Pretty much everything went wrong for the New England Patriots against the Los Angeles Rams on Thursday night. The offense struggled to get into a rhythm. The defense failed to slow down the opposing running game. Cam Newton threw a pick-six and was stopped short on a fourth down run — both plays ending promising red zone trips. It was a greatest hits of miscues, reminiscent of other issues the team has had this season.
And yet, not all was necessarily negative from the Patriots’ perspective.
Take undrafted rookie Myles Bryant, who had another solid performance as a rotational depth cornerback. While he was on the field for only 16 defensive snaps, his impact was obvious as he not only managed to end the game with a clean coverage sheet but also registered New England’s biggest defensive play:
In the late first quarter and with the Patriots down 10-0 and in dire need of a break, Bryant closely covered Rams wide receiver Roberts Woods on a third down pass. This, in turn, allowed him to rip the ball from Woods’ hands for an interception at the L.A. 32-yard line — the first pick of his career and the high point of what has been an impressive development as of late.
This development did not go unnoticed with his teammates either.
“His character is so high. He’s such a good kid. He’s wise beyond his years, he appreciates his opportunity, he works at it every day and he’s a pro,” said team captain Matthew Slater about the rookie following the Patriots’ 24-3 loss against the Rams. “For a young guy who just is getting his career started, he’s a pro. None of us are surprised that he’s out here contributing the way that he is, because he does it every single day in practice.”
Bryant originally arrived entered the NFL as an undrafted free agent — despite a productive career at the University of Washington that saw him grow from walk-on to starting defensive back. While he brought experience at both cornerback and safety to the table, he did not hear his name called during the draft and eventually ended up with the Patriots.
In New England, Bryant’s willingness to do it all has helped him catch the coaches’ eye and eventually find his way onto the roster after a short stint on the practice squad.
“I’ve played practice squad quarterback, I’ve taken some routes out of the backfield as a scout guy for our defense. So, whatever it is — kickoff, punt return, third downs — wherever they need me, I’m just ready to do it,” he said following the game in Los Angeles.
As a result of his work behind the scenes, Bryant was able to make his way into the rotation at cornerback as well. While still “only” a depth option behind veterans such as Stephon Gilmore, J.C. Jackson and Jason McCourty, his potential was on full display over the last few weeks. His pick versus the Rams was just the latest stop on his journey up.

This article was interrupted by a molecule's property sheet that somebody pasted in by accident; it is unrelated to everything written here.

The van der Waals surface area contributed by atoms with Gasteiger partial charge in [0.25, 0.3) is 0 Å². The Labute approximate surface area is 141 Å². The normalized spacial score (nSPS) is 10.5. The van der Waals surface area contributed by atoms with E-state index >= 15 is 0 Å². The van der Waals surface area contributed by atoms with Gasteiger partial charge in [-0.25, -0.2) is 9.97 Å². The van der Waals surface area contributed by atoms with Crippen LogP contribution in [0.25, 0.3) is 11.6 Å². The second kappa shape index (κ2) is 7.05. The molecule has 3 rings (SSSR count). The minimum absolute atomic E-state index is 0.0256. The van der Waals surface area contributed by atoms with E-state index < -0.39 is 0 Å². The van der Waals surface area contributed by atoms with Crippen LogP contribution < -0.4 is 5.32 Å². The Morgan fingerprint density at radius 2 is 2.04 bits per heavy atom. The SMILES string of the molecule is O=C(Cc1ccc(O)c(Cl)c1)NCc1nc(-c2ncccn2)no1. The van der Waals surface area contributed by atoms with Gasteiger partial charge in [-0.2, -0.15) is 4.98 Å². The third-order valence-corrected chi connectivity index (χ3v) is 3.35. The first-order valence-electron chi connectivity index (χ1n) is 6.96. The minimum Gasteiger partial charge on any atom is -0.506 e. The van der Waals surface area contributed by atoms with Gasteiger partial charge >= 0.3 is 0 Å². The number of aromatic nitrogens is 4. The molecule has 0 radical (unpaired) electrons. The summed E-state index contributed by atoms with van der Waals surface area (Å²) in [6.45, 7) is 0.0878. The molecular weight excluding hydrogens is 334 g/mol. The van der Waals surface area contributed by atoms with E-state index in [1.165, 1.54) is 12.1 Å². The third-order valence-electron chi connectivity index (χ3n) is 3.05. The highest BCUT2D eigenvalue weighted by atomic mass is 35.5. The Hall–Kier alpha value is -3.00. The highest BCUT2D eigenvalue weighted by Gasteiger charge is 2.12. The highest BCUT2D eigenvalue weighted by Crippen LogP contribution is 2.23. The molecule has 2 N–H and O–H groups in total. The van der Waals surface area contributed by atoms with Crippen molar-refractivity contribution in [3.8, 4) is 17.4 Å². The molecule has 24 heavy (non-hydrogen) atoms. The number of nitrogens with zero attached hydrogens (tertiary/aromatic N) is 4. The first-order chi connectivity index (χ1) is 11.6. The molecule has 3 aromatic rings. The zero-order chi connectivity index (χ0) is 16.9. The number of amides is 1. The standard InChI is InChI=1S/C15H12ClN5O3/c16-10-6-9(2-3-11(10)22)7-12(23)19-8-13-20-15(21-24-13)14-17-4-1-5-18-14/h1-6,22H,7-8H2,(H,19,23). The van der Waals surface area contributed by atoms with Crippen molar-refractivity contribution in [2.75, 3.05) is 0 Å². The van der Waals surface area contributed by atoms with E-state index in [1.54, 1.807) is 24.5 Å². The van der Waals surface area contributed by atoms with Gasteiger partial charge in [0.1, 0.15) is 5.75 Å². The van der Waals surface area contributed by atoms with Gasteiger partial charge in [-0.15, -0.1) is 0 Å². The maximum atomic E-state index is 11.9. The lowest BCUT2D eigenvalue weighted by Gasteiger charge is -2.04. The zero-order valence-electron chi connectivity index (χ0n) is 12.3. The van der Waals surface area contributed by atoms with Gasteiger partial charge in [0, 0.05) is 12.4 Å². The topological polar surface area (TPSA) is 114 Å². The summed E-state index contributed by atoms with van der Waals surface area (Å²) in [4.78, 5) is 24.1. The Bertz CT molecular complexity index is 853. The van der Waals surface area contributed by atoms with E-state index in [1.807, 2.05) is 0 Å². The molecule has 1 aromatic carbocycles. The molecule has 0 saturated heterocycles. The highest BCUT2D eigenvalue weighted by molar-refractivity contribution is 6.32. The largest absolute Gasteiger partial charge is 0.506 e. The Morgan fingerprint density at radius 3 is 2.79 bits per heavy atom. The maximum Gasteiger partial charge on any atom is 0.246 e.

Accordingly, Bryant is evoking memories of other cornerbacks who turned into major contributors despite going undrafted. He still has a ways to before reaching the same spheres as Randall Gay, Malcolm Butler, Justin Coleman, Jonathan Jones or J.C. Jackson, but the Patriots must feel good about the early returns they are getting from their under-the-radar free agency investment.
“That was a message that I got immediately, not only from [Jones and Jackson], but from the coaches. They just told me the history of the undrafted players who came in here and made big impacts,” Bryant said. “So, that was my mindset from Day One: Just come in here, do my job, try to make an impact and help this team any way I can.”
Bryant certainly did just that as of late, and has made a strong case for more playing time after being on the field for 82 defensive snaps over the last seven weeks. While the talent ahead of him on the depth chart limits his potential for an increased role, Bryant appears to be competing well whenever and wherever on the field.
“Myles knows what everybody has in the secondary and is ready to go at any position,” said safety Devin McCourty about the youngster. “Whether that’s been the nickel, safety... Any position we’ve asked Myles to be at, he not just shows up and plays, but he knows what the other guys are doing. I’m happy to see him get more playing time, and then to make a big play like he made was crucial for us early in the game.
“I think he’s going to be a really good player, just because of his study habits and how hard he works. I’m excited for him.”
It remains to be seen what the future holds for Bryant, but his early progression from draft day afterthought to number five cornerback in one of the NFL’s deepest secondaries is a positive story for New England in a season lacking them. On Thursday night in particular, he was one of the few bright spots for the team.